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Texas wants to Secede for reals

Last posted Nov 17, 2012 at 06:11PM EST. Added Nov 13, 2012 at 07:26AM EST
43 posts from 26 users

Snap
Crackle
Pop

So how about that. Texas Secession isn’t really a new thing, but this is pretty impressive.

Last edited Nov 13, 2012 at 07:28AM EST
Nov 13, 2012 at 07:26AM EST
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That’s just they found 25,000 people willing to say that. Not all of them were Texans, and it’s not the majority of Texans.
Also, I really hope the internet abuses this service. I really do.

Nov 13, 2012 at 07:40AM EST
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It’s funny because that’s not how secession works. (This is the third site I’ve explained this on, by the way.) Secession is foremost a state movement, and would have to go through the Texas/Alabama/etc. state governments before going through the federal government. Besides, this is just a bunch of butthurt republicans who don’t like that Obama won and shouldn’t be trying to promote secession since they obviously don’t know how to politics. I would assume that even the Republicans in the deep South congresses know that this is stupid and not worth seceding, and eventually fighting, over.

Yes, I suggested this would lead to another civil war if it actually happened. We’ve fought over more legit issues than this; dividing over “I don’t like this guy” is just straight up ridiculous and would make the US look foolish if they just let them go over it.

Nov 13, 2012 at 10:32AM EST
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I blame Russian Fedora; First he leaves us then he leaves America.

But seriously, I don’t find Texas doing that realistic, but hey, who knows?

Nov 13, 2012 at 10:44AM EST
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Well.
At least we don’t have to change the flag when Puerto Rico comes in.

Nov 13, 2012 at 11:09AM EST
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Most of these secession petitions seem to be more symbolic than anything else and, as MDFification pointed out, it was only 25,000 people and doesn’t represent popular opinion in the states these came from.

Nov 13, 2012 at 11:13AM EST
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Kim Jong Is A Feminist wrote:

they’re too obese to withdraw from anything

let alone their power chairs

You mistaking Texas for Mississippi.

Nov 13, 2012 at 12:06PM EST
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>MFW reading the articles.

I’m sorry, but the level of stupidity from people lately has gone off the richter scale. Seriously? Succeeding from the US JUST because we have Obama for four more years? Hey, no one is holding you back from leaving this country. You hate what you go then you’re free to leave. We’re not going to pull apart our country just for individual’s selfish needs.

Last edited Nov 13, 2012 at 12:25PM EST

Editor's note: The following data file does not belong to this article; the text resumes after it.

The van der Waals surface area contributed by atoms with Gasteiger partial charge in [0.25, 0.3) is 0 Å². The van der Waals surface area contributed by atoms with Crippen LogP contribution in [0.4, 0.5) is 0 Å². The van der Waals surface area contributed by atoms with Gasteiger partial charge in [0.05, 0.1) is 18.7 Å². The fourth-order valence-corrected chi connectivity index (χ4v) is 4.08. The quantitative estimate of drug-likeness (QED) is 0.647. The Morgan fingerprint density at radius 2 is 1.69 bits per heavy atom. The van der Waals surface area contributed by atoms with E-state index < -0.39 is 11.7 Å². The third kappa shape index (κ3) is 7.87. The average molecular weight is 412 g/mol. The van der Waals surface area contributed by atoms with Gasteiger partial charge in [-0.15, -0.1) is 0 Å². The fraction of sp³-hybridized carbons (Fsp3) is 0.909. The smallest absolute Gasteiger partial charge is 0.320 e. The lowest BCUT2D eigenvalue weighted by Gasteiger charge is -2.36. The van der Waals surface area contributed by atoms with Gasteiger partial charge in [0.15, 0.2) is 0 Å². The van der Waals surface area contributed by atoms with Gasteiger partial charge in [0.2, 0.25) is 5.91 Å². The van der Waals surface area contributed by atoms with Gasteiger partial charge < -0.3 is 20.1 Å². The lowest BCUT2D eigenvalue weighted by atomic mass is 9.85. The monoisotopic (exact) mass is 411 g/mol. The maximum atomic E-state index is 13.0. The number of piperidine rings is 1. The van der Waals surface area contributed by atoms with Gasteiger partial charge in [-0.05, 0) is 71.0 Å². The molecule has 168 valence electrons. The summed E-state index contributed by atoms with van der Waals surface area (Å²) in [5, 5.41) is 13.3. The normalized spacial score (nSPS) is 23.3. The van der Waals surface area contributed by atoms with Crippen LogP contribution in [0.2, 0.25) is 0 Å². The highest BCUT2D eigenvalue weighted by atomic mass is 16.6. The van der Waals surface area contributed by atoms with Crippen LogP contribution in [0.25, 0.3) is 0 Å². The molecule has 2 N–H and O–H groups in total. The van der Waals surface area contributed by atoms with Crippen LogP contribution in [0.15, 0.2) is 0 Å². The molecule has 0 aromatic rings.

Nov 13, 2012 at 12:23PM EST
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I would like to point out the fact that Texas was a sovereign republic for ten years before being gladly annexed by the United States. Wikipedia

Nov 13, 2012 at 04:58PM EST
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Texas, please. Leaving the US is surely going to create more problems that it will solve.

Can you guys imagine all the things that could go wrong if they become an independent nation? I’ll start with number 1:

1) Texas extends their border fence around the whole state and not just along the Mexican border

Who wants to post number 2?

Nov 13, 2012 at 07:01PM EST
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Blue Screen (of Death) wrote:

Texas, please. Leaving the US is surely going to create more problems that it will solve.

Can you guys imagine all the things that could go wrong if they become an independent nation? I’ll start with number 1:

1) Texas extends their border fence around the whole state and not just along the Mexican border

Who wants to post number 2?

2) Despite a fence being built on the border, Mexico might leap on the opportunity to retake Texas.

Nov 13, 2012 at 07:11PM EST
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Hey Patrick! What am I now?

Last edited Nov 13, 2012 at 08:16PM EST
Nov 13, 2012 at 07:20PM EST
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Iz y’all talkin’ fo’ rizzle, mah nizzle? ‘cuz I be tizzle on yo frizzle if you tellin’ da trizzle.

Nov 13, 2012 at 07:31PM EST
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Jack Candle wrote:


Hey Patrick! What am I now?

Both Patrick, and I are from Texas…

Nov 13, 2012 at 07:40PM EST
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Jack Candle wrote:


Hey Patrick! What am I now?

Uh… stupid?

Nov 13, 2012 at 10:03PM EST
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@Cale STOP TRYING TO STEAL MY NAME, YOU BIG MEANIE ;-;

This thread is making me laugh way too hard.